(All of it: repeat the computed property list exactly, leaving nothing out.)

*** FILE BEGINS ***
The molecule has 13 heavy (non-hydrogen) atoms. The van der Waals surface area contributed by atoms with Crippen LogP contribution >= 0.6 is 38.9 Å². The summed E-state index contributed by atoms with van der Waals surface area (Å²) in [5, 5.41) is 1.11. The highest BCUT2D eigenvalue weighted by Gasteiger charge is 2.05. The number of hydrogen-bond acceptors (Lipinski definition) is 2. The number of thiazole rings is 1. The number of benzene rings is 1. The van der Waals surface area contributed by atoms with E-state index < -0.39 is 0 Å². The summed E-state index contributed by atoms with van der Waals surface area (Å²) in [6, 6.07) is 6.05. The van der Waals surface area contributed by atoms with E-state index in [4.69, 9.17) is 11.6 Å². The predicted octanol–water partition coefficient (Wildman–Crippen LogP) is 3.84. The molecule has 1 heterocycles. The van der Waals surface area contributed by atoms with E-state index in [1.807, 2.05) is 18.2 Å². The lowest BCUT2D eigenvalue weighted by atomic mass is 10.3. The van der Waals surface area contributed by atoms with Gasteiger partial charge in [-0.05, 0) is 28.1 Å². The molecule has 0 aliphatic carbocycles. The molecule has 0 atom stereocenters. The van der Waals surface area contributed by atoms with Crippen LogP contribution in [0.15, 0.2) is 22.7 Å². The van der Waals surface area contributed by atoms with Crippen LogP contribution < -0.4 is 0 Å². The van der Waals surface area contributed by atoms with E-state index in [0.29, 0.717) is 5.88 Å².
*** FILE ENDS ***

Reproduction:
The molecule has 13 heavy (non-hydrogen) atoms. The van der Waals surface area contributed by atoms with Crippen LogP contribution >= 0.6 is 38.9 Å². The summed E-state index contributed by atoms with van der Waals surface area (Å²) in [5, 5.41) is 1.11. The highest BCUT2D eigenvalue weighted by Gasteiger charge is 2.05. The number of hydrogen-bond acceptors (Lipinski definition) is 2. The number of thiazole rings is 1. The number of benzene rings is 1. The van der Waals surface area contributed by atoms with E-state index < -0.39 is 0 Å². The summed E-state index contributed by atoms with van der Waals surface area (Å²) in [6, 6.07) is 6.05. The van der Waals surface area contributed by atoms with E-state index in [4.69, 9.17) is 11.6 Å². The predicted octanol–water partition coefficient (Wildman–Crippen LogP) is 3.84. The molecule has 1 heterocycles. The van der Waals surface area contributed by atoms with E-state index in [1.807, 2.05) is 18.2 Å². The lowest BCUT2D eigenvalue weighted by atomic mass is 10.3. The van der Waals surface area contributed by atoms with Gasteiger partial charge in [-0.05, 0) is 28.1 Å². The molecule has 0 aliphatic carbocycles. The molecule has 0 atom stereocenters. The van der Waals surface area contributed by atoms with Crippen LogP contribution in [0.15, 0.2) is 22.7 Å². The van der Waals surface area contributed by atoms with Crippen LogP contribution < -0.4 is 0 Å². The van der Waals surface area contributed by atoms with E-state index in [0.29, 0.717) is 5.88 Å².